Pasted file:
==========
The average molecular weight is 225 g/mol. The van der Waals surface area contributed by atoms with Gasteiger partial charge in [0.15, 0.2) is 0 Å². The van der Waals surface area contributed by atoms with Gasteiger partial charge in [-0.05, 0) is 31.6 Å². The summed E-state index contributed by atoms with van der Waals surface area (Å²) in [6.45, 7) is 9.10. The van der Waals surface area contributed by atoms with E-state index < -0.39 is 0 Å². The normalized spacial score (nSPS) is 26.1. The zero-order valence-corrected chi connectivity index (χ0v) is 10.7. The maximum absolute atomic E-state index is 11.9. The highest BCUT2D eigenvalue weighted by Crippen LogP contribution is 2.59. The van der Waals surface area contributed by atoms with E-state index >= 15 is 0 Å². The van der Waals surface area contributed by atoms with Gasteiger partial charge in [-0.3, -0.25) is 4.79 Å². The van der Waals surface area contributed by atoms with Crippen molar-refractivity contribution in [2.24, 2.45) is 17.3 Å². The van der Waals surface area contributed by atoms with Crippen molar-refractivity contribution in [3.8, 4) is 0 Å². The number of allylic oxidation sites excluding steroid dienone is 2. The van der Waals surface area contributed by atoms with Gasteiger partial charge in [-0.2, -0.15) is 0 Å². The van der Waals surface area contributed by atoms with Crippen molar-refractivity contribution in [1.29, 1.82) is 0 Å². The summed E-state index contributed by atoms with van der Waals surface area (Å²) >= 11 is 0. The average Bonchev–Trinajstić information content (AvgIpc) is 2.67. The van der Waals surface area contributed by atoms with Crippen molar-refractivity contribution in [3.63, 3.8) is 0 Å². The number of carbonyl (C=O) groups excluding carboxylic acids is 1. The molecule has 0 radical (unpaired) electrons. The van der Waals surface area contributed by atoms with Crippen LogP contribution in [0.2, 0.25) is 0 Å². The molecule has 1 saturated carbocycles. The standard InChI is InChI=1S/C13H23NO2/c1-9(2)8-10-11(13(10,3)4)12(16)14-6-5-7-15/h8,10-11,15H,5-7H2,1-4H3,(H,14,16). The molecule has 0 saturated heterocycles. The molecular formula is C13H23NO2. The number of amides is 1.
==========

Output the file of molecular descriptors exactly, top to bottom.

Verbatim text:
The average molecular weight is 225 g/mol. The van der Waals surface area contributed by atoms with Gasteiger partial charge in [0.15, 0.2) is 0 Å². The van der Waals surface area contributed by atoms with Gasteiger partial charge in [-0.05, 0) is 31.6 Å². The summed E-state index contributed by atoms with van der Waals surface area (Å²) in [6.45, 7) is 9.10. The van der Waals surface area contributed by atoms with E-state index < -0.39 is 0 Å². The normalized spacial score (nSPS) is 26.1. The zero-order valence-corrected chi connectivity index (χ0v) is 10.7. The maximum absolute atomic E-state index is 11.9. The highest BCUT2D eigenvalue weighted by Crippen LogP contribution is 2.59. The van der Waals surface area contributed by atoms with E-state index >= 15 is 0 Å². The van der Waals surface area contributed by atoms with Gasteiger partial charge in [-0.3, -0.25) is 4.79 Å². The van der Waals surface area contributed by atoms with Crippen molar-refractivity contribution in [2.24, 2.45) is 17.3 Å². The van der Waals surface area contributed by atoms with Crippen molar-refractivity contribution in [3.8, 4) is 0 Å². The number of allylic oxidation sites excluding steroid dienone is 2. The van der Waals surface area contributed by atoms with Gasteiger partial charge in [-0.2, -0.15) is 0 Å². The van der Waals surface area contributed by atoms with Crippen molar-refractivity contribution in [1.29, 1.82) is 0 Å². The summed E-state index contributed by atoms with van der Waals surface area (Å²) >= 11 is 0. The average Bonchev–Trinajstić information content (AvgIpc) is 2.67. The van der Waals surface area contributed by atoms with Crippen molar-refractivity contribution in [3.63, 3.8) is 0 Å². The number of carbonyl (C=O) groups excluding carboxylic acids is 1. The molecule has 0 radical (unpaired) electrons. The van der Waals surface area contributed by atoms with Crippen LogP contribution in [0.2, 0.25) is 0 Å². The molecule has 1 saturated carbocycles. The standard InChI is InChI=1S/C13H23NO2/c1-9(2)8-10-11(13(10,3)4)12(16)14-6-5-7-15/h8,10-11,15H,5-7H2,1-4H3,(H,14,16). The molecule has 0 saturated heterocycles. The molecular formula is C13H23NO2. The number of amides is 1.